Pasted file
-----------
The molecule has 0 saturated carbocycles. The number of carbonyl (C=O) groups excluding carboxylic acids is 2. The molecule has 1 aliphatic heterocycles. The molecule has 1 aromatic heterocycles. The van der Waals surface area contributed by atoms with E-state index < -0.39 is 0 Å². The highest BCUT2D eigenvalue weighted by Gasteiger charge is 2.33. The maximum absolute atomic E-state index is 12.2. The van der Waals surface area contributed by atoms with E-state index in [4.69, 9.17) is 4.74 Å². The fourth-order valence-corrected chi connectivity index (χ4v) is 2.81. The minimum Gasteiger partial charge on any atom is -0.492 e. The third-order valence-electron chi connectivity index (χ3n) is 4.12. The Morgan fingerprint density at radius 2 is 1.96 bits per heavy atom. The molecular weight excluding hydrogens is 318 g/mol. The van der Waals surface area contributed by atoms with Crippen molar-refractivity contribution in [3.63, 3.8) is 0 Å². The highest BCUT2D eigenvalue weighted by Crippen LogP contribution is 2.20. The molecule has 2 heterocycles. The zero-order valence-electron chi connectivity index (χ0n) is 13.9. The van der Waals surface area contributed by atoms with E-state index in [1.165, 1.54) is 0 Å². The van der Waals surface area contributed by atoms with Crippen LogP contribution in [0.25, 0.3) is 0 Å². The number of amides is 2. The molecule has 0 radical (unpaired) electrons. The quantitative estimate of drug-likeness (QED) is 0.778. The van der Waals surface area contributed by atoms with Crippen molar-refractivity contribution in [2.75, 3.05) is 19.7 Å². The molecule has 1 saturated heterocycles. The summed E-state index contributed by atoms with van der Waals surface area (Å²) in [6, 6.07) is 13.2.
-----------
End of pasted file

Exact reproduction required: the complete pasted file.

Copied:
The molecule has 0 saturated carbocycles. The number of carbonyl (C=O) groups excluding carboxylic acids is 2. The molecule has 1 aliphatic heterocycles. The molecule has 1 aromatic heterocycles. The van der Waals surface area contributed by atoms with E-state index < -0.39 is 0 Å². The highest BCUT2D eigenvalue weighted by Gasteiger charge is 2.33. The maximum absolute atomic E-state index is 12.2. The van der Waals surface area contributed by atoms with E-state index in [4.69, 9.17) is 4.74 Å². The fourth-order valence-corrected chi connectivity index (χ4v) is 2.81. The minimum Gasteiger partial charge on any atom is -0.492 e. The third-order valence-electron chi connectivity index (χ3n) is 4.12. The Morgan fingerprint density at radius 2 is 1.96 bits per heavy atom. The molecular weight excluding hydrogens is 318 g/mol. The van der Waals surface area contributed by atoms with Crippen molar-refractivity contribution in [3.63, 3.8) is 0 Å². The highest BCUT2D eigenvalue weighted by Crippen LogP contribution is 2.20. The molecule has 2 heterocycles. The zero-order valence-electron chi connectivity index (χ0n) is 13.9. The van der Waals surface area contributed by atoms with E-state index in [1.165, 1.54) is 0 Å². The van der Waals surface area contributed by atoms with Crippen LogP contribution in [0.25, 0.3) is 0 Å². The number of amides is 2. The molecule has 0 radical (unpaired) electrons. The quantitative estimate of drug-likeness (QED) is 0.778. The van der Waals surface area contributed by atoms with Crippen molar-refractivity contribution in [2.75, 3.05) is 19.7 Å². The molecule has 1 saturated heterocycles. The summed E-state index contributed by atoms with van der Waals surface area (Å²) in [6, 6.07) is 13.2.